As stated in the website Justicia for Migrant workers the safety and health conditions in the farms are extremely dangerous. It greatly effects their health because they are not allowed any breaks and are made to work the full 8 months they are here with no vacation time or overtime pay. The hard work leads to depression and stress especially since the job is very rigorous. They are expected to do unsafe farm work such as the spraying of pesticides without the use of proper protection and upon arriving they do not get any proper equipment training. This in the past has led to the death of workers. The housing the migrants usually stay at is often crowded where the workers are packed into the house provided by the employer. Some of the accommodation provided by employers are very military style according to Ferguson(2004:1), in the Hard time in Canadian Fields article in Maclean’s Magazine. She describes the lodging as 30 bunks beds arranged in dormitory style, where the men will drape sheets on the lower bunks in an attempt to get some privacy. Ferguson (2004:1) mentions this is Canada this isn’t the third world the accommodations that we provide our migrant workers should be more comfortable.
The program does not fully protect and ensure the well being and treatment of the labourers involved, which allows the employers to take advantage and exploit the migrant labourers, violating their human rights. Migrant labourers unable to unionize makes it difficult for them to voice their opinion, without fear of being sent back to their home country, this is what sets them apart from Canadian workers. Their ability to remain in the program heavily relies on the satisfaction of the employer on the performance of the worker. If the employer is not satisfied by the worker’s performance this can ruin their chances of returning to Canada for the opportunity to work (Bauder:2005).
The fact that the program only choose workers who have low level education and are from the rural part of Mexico, reduces the chances of these migrants to invest their money more productively. Not knowing how to invest their money in Mexico in order to have better lives makes it difficult for migrants to leave the program. Because of the economic circumstances in Mexico, migrant workers are very hesitant in investing in their own business. (Basok:2000). Therefore most earnings go into their children’s education and to keep up with their household maintenance. Thus this is why migrants continue to stay in the program year after year to work in Canada.
Although migrant workers have been coming to Canada for many years to work on our farms and help provide prosperity in our agricultural community, they are still being mistreated and are not offered any form of advancement to permanently live in Canada. The program offers many benefits to Canadian farmers such as obedient workers, cheap labour and more profit. They are also capable of mistreating their employees with minimal fear of getting into any sort of trouble. On the other hand there are very minimal benefits to migrant workers, they must put up with unfair wages and working conditions. They must come back every year because of the economic situation of their home country, coming to Canada is their only option on making decent money. They come back knowing that they do not have a chance to permanently gain citizenship in the country no matter how many years they come back to work. While this program runs every year there have been minimal outcry as migrant workers do not have a voice and can not risk the chance of not being able to participate in the program. Within my paper it is proved that migrant workers are discriminated against throughout the whole process of the program starting with the selection process all the way to the living conditions of the migrant workers in Canada. The hard work and discrimination they face while they are here in Canada, in the end leave them with hardly any benefits once they go back home. Canada has had a history of labour exploitation going all the back to the Chinese in BC in the early 1900’s. This is a new form of racism and labour exploitation of this generation.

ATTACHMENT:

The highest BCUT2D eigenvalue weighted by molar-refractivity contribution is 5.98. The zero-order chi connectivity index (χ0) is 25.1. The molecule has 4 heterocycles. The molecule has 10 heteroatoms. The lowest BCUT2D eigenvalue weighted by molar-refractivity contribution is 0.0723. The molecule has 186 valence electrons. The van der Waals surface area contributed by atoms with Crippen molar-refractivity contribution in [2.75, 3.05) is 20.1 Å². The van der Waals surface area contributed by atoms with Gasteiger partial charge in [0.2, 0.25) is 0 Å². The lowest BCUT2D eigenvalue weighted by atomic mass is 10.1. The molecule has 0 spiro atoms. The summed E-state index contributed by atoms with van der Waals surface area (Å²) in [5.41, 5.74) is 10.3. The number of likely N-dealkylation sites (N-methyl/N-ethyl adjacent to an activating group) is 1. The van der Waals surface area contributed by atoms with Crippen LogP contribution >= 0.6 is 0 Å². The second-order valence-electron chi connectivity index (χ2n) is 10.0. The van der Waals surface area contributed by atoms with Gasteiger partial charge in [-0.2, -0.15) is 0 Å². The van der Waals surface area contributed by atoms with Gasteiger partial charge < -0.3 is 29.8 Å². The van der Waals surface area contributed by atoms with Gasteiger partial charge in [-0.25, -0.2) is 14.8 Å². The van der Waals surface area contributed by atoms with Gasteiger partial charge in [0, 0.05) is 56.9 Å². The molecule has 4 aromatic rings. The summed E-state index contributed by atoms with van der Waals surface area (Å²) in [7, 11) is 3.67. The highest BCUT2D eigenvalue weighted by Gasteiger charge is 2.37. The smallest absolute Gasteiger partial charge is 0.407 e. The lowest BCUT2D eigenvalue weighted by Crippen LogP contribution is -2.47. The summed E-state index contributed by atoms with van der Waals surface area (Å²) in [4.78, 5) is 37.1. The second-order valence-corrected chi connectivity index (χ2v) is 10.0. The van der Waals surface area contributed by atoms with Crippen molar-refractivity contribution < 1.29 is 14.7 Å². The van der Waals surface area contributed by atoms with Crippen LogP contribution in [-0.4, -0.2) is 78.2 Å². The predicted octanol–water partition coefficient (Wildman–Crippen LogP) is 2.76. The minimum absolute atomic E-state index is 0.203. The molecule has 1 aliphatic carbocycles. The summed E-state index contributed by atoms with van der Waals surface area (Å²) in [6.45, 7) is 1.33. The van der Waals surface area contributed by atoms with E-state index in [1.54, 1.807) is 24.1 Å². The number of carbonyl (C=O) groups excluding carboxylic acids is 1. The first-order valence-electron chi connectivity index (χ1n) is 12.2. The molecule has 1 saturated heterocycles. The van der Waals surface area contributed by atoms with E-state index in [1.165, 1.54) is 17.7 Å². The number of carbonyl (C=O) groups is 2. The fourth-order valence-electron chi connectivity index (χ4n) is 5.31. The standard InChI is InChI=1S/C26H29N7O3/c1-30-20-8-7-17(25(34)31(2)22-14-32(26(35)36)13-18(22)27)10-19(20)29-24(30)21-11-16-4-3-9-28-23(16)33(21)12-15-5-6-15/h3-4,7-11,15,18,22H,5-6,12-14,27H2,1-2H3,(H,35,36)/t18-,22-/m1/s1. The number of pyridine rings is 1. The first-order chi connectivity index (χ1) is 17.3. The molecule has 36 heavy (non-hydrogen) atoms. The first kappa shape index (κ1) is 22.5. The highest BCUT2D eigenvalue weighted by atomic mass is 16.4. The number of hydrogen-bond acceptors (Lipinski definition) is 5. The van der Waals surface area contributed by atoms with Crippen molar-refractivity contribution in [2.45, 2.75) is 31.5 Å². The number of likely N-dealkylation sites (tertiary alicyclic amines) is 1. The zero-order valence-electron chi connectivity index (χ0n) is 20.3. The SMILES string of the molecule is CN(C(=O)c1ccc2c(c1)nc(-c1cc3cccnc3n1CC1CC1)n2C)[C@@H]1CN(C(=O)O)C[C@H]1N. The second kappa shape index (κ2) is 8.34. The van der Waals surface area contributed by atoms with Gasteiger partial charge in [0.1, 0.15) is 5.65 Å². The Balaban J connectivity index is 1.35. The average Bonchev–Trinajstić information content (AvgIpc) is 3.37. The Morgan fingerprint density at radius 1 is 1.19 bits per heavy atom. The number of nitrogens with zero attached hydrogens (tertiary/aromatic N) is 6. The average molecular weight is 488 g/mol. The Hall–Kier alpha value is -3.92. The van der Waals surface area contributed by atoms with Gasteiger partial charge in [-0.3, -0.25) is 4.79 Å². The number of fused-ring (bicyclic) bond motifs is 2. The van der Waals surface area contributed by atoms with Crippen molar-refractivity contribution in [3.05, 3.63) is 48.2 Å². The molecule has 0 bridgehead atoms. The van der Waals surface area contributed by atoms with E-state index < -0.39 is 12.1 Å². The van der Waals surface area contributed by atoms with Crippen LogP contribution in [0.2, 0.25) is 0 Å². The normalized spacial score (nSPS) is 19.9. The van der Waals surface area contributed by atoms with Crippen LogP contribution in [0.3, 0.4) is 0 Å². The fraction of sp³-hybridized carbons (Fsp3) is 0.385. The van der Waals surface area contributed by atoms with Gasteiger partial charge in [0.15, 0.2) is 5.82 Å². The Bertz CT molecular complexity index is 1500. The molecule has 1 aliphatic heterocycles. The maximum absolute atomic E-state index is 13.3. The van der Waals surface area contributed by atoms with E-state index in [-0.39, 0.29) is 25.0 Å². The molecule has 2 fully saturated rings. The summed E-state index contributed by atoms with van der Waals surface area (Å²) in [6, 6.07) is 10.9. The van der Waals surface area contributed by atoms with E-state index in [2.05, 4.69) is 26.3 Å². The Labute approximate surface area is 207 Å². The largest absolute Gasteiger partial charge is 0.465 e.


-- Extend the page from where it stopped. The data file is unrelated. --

From my findings it can be seen that migrant workers come back to Canada for multiple years and are still unable to make the best living circumstances in their home countries. This means coming to Canada has become an ongoing cycle for them, and it is still the only way for them to be able to support their families. A way to be able to stop this problem would be to offer migrant labourers some education while they reside in Canada. This will help migrant labourers to be to able to learn how to invest their money better in their home countries to provide a higher standard of living for their families. It would also be very beneficial, if Canada starts to offer an immigration policy for migrant workers that have been coming to Canada to work for multiple years.
It can also be further proven that from my paper migrant workers come to Canada every year and are discriminated and are exploited in the work conditions they face everyday. This is an important social issue that these migrants face once arriving in Canada. They are this generations slave labour. This is an important point proven, because it important to see that there are many issues in the program that must be fixed, such as the living and work conditions of the migrants.
In the long run this program does provide migrant workers with enough money to be able to support their families given that they come back to Canada to work every year. In implicates on development because although it allows Canada to become prosperous, the participating countries of CSWAP is hardly benefiting and becoming more developed. This is an economic issue that the countries of migrant workers face. The CSWAP program works at benefiting Canada the most by allowing our farmers to become prosperous therefore contributing to our economy. However the program has little interest with improving the lives of the migrant labourers and ways in which their quality of life can improve at home.